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Title: A village school in Malta : Mosta primary school 1840-1940
Other Titles: Yesterday's schools : readings in Maltese educational history
Authors: Cassar, George
Keywords: Education -- Malta -- History
Education -- Malta -- Case studies
Education, Primary -- Malta -- Mosta
Comparative education
Issue Date: 2017
Publisher: Xirocco Publishing
Citation: Cassar, G. (2017). A village school in Malta : Mosta primary school 1840-1940. In R. G. Sultana (Eds.), Yesterday's schools : readings in Maltese educational history (pp. 183-198). Malta: Xirocco Publishing.
Abstract: Till the British took over Malta in 1800, the education system was in a very poor state. There were no schools in the majority of the larger villages, let alone in the smaller ones such as Mosta. Even if there had been any schools, it would have been quite difficult for the majority of Maltese families to send their children to such places due to the general poverty of the populace as a whole. For the affluent the choice was wider. Children from the wealthier families could enjoy a personalised education by engaging a private, personal tutor in their own home. Other well-todo families enrolled their children in small private schools generally run by foreign teachers. It is known that between 1800 and 1840 there were no less than 39 private schools in Malta. It was only around 1819 that the first schools for the common people were set up. These were under the auspices of the Normal Schools Society, a philanthropic organisation that had schools in such large or important localities as Valletta, Senglea and Zejtun. Needless to say smaller villages were not considered as yet. Thus it was no wonder that one of the persons appearing before the Royal Commission at work in Malta in 1836 stated, for example, that there were barely fifty people in the village of Mosta who could read out of a population of 3,734. It was this Royal Commission that set the ball rolling in the direction of popular education and primed the more active involvement of the local Government Authorities in the process. With the setting up of a Committee of Management, the first boys’ schools in Malta were opened in Mdina, Zejtun, Zurrieq, Zebbug and Lija. Each of these schools was to serve as a centre for the surrounding villages. Therefore, with the establishment of the Lija Primary Schools (for boys and girls) in May 1837, Mosta, Balzan, Attard, Birkirkara, Naxxar and Gharghur could now say that they had a school. However, students from Mosta attending the Lija centre were very few. This could be expected at a time when no law existed which obliged children to attend and, besides, the distance from Mosta to Lija was quite long to walk every day.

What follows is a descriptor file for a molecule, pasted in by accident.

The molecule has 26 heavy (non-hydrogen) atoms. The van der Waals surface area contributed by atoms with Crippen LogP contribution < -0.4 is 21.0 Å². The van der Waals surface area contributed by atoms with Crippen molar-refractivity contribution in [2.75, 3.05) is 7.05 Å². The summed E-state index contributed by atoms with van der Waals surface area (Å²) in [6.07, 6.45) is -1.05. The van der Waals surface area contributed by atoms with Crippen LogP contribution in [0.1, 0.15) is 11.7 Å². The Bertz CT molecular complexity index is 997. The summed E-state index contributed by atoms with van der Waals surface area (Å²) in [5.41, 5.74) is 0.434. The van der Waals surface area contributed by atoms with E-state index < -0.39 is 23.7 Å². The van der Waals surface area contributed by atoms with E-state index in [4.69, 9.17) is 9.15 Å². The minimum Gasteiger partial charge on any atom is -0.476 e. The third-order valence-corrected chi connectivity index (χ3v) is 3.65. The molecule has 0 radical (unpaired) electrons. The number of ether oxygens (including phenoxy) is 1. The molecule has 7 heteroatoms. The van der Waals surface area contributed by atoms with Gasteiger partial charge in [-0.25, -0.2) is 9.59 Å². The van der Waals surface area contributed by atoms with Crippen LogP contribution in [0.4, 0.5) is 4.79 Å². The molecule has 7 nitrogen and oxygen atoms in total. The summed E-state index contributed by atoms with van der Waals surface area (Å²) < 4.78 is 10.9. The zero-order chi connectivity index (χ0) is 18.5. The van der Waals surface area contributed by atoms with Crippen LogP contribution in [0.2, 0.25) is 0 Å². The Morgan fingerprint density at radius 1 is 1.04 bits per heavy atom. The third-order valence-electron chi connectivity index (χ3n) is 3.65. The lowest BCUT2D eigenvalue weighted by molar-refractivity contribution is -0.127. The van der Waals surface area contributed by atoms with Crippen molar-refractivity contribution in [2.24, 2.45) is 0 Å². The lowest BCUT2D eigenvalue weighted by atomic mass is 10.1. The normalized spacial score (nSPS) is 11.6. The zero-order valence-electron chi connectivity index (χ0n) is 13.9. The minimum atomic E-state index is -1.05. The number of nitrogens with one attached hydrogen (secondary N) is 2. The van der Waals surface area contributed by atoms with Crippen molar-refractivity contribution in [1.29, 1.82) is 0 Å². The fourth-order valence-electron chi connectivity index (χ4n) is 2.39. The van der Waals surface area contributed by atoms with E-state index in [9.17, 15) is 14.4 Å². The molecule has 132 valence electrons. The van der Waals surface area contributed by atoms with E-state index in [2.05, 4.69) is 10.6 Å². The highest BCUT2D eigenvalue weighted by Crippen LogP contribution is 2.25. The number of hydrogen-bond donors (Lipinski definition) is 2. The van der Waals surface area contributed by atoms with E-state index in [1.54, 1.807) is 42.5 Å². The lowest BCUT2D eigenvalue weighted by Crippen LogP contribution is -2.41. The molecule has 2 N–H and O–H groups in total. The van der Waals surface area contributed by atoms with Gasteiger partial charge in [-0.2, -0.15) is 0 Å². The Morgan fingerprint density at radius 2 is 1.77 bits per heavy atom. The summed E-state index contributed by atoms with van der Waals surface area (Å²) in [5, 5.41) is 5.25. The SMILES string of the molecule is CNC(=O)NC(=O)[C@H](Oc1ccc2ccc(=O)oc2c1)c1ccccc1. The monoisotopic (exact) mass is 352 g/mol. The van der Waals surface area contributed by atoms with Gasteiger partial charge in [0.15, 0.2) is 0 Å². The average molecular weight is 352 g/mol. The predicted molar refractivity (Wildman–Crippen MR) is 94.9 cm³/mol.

ISBN: 9789995711788
Appears in Collections:Yesterday's schools : readings in Maltese educational history

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